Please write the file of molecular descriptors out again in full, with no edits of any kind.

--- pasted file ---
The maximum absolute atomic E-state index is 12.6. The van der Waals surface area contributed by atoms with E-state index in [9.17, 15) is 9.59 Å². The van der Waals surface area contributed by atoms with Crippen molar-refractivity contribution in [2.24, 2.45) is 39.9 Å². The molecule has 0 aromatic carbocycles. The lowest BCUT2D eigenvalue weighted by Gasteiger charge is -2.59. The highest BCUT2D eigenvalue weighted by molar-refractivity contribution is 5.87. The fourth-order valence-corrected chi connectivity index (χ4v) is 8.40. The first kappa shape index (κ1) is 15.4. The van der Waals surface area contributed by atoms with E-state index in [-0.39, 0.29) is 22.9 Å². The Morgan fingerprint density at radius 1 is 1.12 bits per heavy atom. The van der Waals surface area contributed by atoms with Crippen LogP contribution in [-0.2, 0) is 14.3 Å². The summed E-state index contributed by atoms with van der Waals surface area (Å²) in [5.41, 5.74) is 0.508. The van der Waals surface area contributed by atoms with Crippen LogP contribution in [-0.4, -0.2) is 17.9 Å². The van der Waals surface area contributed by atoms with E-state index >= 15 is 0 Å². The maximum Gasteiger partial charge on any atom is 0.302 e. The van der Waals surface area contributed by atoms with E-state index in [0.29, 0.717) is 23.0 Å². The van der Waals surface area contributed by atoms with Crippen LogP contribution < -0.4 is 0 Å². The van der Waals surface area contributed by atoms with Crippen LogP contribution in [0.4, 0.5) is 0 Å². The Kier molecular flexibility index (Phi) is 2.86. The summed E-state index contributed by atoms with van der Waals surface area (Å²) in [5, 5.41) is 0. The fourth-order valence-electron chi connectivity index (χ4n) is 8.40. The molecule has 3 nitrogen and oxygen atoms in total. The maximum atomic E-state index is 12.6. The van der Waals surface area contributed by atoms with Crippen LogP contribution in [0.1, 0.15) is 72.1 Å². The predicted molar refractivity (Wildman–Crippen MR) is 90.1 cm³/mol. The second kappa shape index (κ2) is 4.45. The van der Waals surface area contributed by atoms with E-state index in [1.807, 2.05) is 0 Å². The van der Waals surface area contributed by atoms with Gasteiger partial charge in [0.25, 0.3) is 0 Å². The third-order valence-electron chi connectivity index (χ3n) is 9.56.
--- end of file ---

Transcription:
The maximum absolute atomic E-state index is 12.6. The van der Waals surface area contributed by atoms with E-state index in [9.17, 15) is 9.59 Å². The van der Waals surface area contributed by atoms with Crippen molar-refractivity contribution in [2.24, 2.45) is 39.9 Å². The molecule has 0 aromatic carbocycles. The lowest BCUT2D eigenvalue weighted by Gasteiger charge is -2.59. The highest BCUT2D eigenvalue weighted by molar-refractivity contribution is 5.87. The fourth-order valence-corrected chi connectivity index (χ4v) is 8.40. The first kappa shape index (κ1) is 15.4. The van der Waals surface area contributed by atoms with E-state index in [-0.39, 0.29) is 22.9 Å². The Morgan fingerprint density at radius 1 is 1.12 bits per heavy atom. The van der Waals surface area contributed by atoms with Crippen LogP contribution in [-0.2, 0) is 14.3 Å². The summed E-state index contributed by atoms with van der Waals surface area (Å²) in [5.41, 5.74) is 0.508. The van der Waals surface area contributed by atoms with Crippen LogP contribution in [-0.4, -0.2) is 17.9 Å². The van der Waals surface area contributed by atoms with E-state index >= 15 is 0 Å². The maximum Gasteiger partial charge on any atom is 0.302 e. The van der Waals surface area contributed by atoms with E-state index in [0.29, 0.717) is 23.0 Å². The van der Waals surface area contributed by atoms with Crippen LogP contribution < -0.4 is 0 Å². The van der Waals surface area contributed by atoms with Crippen LogP contribution in [0.4, 0.5) is 0 Å². The Kier molecular flexibility index (Phi) is 2.86. The summed E-state index contributed by atoms with van der Waals surface area (Å²) in [5, 5.41) is 0. The fourth-order valence-electron chi connectivity index (χ4n) is 8.40. The molecule has 3 nitrogen and oxygen atoms in total. The maximum atomic E-state index is 12.6. The van der Waals surface area contributed by atoms with Crippen LogP contribution in [0.1, 0.15) is 72.1 Å². The predicted molar refractivity (Wildman–Crippen MR) is 90.1 cm³/mol. The second kappa shape index (κ2) is 4.45. The van der Waals surface area contributed by atoms with E-state index in [1.807, 2.05) is 0 Å². The van der Waals surface area contributed by atoms with Gasteiger partial charge in [0.25, 0.3) is 0 Å². The third-order valence-electron chi connectivity index (χ3n) is 9.56.